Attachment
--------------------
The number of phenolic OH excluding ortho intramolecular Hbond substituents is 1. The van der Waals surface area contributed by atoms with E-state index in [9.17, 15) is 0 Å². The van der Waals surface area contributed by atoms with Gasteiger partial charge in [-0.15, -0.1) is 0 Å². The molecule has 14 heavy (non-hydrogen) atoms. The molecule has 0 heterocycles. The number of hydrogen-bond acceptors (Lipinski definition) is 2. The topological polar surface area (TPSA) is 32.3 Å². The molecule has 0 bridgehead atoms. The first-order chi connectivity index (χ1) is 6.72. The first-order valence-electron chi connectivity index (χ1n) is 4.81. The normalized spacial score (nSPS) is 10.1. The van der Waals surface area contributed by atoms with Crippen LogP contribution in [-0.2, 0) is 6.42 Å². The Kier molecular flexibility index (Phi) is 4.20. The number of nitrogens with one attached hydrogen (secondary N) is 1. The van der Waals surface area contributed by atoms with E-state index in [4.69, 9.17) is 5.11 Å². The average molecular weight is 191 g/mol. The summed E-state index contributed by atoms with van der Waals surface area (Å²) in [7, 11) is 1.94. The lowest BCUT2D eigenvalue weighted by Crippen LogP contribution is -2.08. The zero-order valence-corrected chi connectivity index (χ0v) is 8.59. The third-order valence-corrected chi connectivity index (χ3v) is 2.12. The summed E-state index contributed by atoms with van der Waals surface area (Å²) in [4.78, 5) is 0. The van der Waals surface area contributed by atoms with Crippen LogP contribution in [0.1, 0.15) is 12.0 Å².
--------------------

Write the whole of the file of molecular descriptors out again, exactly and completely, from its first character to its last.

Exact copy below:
The number of phenolic OH excluding ortho intramolecular Hbond substituents is 1. The van der Waals surface area contributed by atoms with E-state index in [9.17, 15) is 0 Å². The van der Waals surface area contributed by atoms with Gasteiger partial charge in [-0.15, -0.1) is 0 Å². The molecule has 14 heavy (non-hydrogen) atoms. The molecule has 0 heterocycles. The number of hydrogen-bond acceptors (Lipinski definition) is 2. The topological polar surface area (TPSA) is 32.3 Å². The molecule has 0 bridgehead atoms. The first-order chi connectivity index (χ1) is 6.72. The first-order valence-electron chi connectivity index (χ1n) is 4.81. The normalized spacial score (nSPS) is 10.1. The van der Waals surface area contributed by atoms with Crippen LogP contribution in [-0.2, 0) is 6.42 Å². The Kier molecular flexibility index (Phi) is 4.20. The number of nitrogens with one attached hydrogen (secondary N) is 1. The van der Waals surface area contributed by atoms with E-state index in [4.69, 9.17) is 5.11 Å². The average molecular weight is 191 g/mol. The summed E-state index contributed by atoms with van der Waals surface area (Å²) in [7, 11) is 1.94. The lowest BCUT2D eigenvalue weighted by Crippen LogP contribution is -2.08. The zero-order valence-corrected chi connectivity index (χ0v) is 8.59. The third-order valence-corrected chi connectivity index (χ3v) is 2.12. The summed E-state index contributed by atoms with van der Waals surface area (Å²) in [4.78, 5) is 0. The van der Waals surface area contributed by atoms with Crippen LogP contribution in [0.1, 0.15) is 12.0 Å².